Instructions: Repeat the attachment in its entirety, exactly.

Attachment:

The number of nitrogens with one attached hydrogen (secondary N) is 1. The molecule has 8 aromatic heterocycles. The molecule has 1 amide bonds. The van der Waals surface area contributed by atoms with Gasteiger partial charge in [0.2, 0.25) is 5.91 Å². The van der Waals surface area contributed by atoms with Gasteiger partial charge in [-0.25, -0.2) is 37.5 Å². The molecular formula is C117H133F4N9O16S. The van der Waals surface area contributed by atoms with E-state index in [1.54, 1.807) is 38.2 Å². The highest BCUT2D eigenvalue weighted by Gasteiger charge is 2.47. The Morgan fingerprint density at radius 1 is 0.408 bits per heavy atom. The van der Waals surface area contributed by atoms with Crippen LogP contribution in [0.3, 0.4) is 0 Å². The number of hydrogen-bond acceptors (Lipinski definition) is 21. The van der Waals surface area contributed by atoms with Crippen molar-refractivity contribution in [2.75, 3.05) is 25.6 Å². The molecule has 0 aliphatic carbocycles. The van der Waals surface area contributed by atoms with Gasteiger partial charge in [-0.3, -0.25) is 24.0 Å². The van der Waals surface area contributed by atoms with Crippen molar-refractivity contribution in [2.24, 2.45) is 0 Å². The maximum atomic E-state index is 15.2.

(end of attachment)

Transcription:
The number of nitrogens with one attached hydrogen (secondary N) is 1. The molecule has 8 aromatic heterocycles. The molecule has 1 amide bonds. The van der Waals surface area contributed by atoms with Gasteiger partial charge in [0.2, 0.25) is 5.91 Å². The van der Waals surface area contributed by atoms with Gasteiger partial charge in [-0.25, -0.2) is 37.5 Å². The molecular formula is C117H133F4N9O16S. The van der Waals surface area contributed by atoms with E-state index in [1.54, 1.807) is 38.2 Å². The highest BCUT2D eigenvalue weighted by Gasteiger charge is 2.47. The Morgan fingerprint density at radius 1 is 0.408 bits per heavy atom. The van der Waals surface area contributed by atoms with Crippen LogP contribution in [0.3, 0.4) is 0 Å². The number of hydrogen-bond acceptors (Lipinski definition) is 21. The van der Waals surface area contributed by atoms with Crippen molar-refractivity contribution in [2.75, 3.05) is 25.6 Å². The molecule has 0 aliphatic carbocycles. The van der Waals surface area contributed by atoms with Gasteiger partial charge in [-0.3, -0.25) is 24.0 Å². The van der Waals surface area contributed by atoms with Crippen molar-refractivity contribution in [2.24, 2.45) is 0 Å². The maximum atomic E-state index is 15.2.